So for me my very survival has always felt, instinctively, like I need to counter this elusiveness with more solidity, more definition; the trial and error territory of all my many years feeling out what it is through the exploration of the void – all the things that it is not – that it manifest as. If fibromyalgia is like the Invisible Man wreaking havoc through the “house” of my body then I have been stood there throwing bags of flour at it for the longest time, trying to get a good look at its face. This, I see, is why I have kept hard at trying to feel it out long after I felt all the frowning disapproval of some of my spiritual friends who (I suspect) would have me try to think it away with more uplifting, less physically focused thoughts; no, something demanded that I keep at this activity of feeling it out in the physical domain since it wouldnt be in there if it didnt want me to give it the expression that it was lacking in the third-dimensional realm, would it? Something in me knew I had to find its edges in the same way someone dealing with cancer needs to melt their tumour’s edges right away to let out what wants to become more expansive. This isn’t a third-dimensional entity seeking to be returned to the multi-dimensional; this is a multi-dimensional aspect seeking to find its most comfortable place in 3D!

So I was brought to a juncture in my understanding and it begged the question, wouldn’t I do better to do what my friend is doing and to go in tenderly to enquire of fibromyalgia “what is it that makes you long to hide though you clearly want to be here doing what you do, seeking some kind of fly-by-night, hard-to-pin-down, ever altering expression? What would reassure you enough to make you want to be here in a less destructive, self-defeating way?” In an instant, I saw me in that description…wanting so much to be seen, to be heard, to express, to be known by others, to make friendships, etc etc and yet constantly shying away from anything that looks too much like structure or form, commitment, fame, timetables, definition, public appearance (the list goes on) in a way that is utterly self-defeating. I am like the little wren that I associate myself so closely with; she sings brighter, louder and more intricately than any other bird and yet she is just so tiny and brown (by intention) that she disappears into the garden, the most elusive and hard to pin down of them all; the consequence of which she is hardly there at all and most people don’t realise it is her that is singing!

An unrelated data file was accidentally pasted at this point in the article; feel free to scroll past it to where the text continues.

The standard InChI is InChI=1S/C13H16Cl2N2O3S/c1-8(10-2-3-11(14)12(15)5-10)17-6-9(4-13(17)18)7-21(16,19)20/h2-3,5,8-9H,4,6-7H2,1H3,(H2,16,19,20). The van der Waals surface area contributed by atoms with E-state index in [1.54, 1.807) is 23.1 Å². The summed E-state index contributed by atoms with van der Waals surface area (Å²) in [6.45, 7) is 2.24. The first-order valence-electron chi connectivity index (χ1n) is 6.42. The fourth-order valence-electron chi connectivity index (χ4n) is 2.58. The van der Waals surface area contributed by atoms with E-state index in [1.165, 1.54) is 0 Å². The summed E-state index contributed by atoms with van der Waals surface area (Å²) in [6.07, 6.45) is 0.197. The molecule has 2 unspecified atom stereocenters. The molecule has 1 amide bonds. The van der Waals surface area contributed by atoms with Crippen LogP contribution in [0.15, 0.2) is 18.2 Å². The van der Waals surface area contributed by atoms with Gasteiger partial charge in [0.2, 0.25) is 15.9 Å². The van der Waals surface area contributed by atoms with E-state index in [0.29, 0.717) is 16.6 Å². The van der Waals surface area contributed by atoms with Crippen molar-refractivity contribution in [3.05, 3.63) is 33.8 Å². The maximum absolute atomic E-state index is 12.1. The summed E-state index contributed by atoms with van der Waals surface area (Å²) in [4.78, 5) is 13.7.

In this I find – yet again – the feminine aspect and notice that she is hurting in proportion to her how invisible, unexpressed and unrepresented she is in the world. Why does she hide; perhaps because she finds the world as it is much too solid, too abrasive, for her liking, being used to all the flux and fluid of pure expression without any hard edges required. Perhaps she is working to drag the yang closer to her yin and create an interface that is much more evenly balanced in its partnership. This zone of interface between the yin and the yang has long been the point where we birthed and rebirthed our world into being, the evolutionary touch-down point of all we have created as a species thus far (and we all contain that same interface within ourselves, generating all of our own evolutions) and yet…my feeling is…she has never quite got used to expressing through the physical. The birth into solid form remains problematic for some very fundamental aspect of the feminine impulse and she’s still hurting deep inside (thus inside me) from so many failed experiments that left her feeling used and abused in the process. When that can be reconciled (no less the case for the yang; who carries his own pain) we find healing of some of our most prevalent health challenges as a species; and this is what people like us are busy working on, in a whole new way, from the inside out rather than the outside in.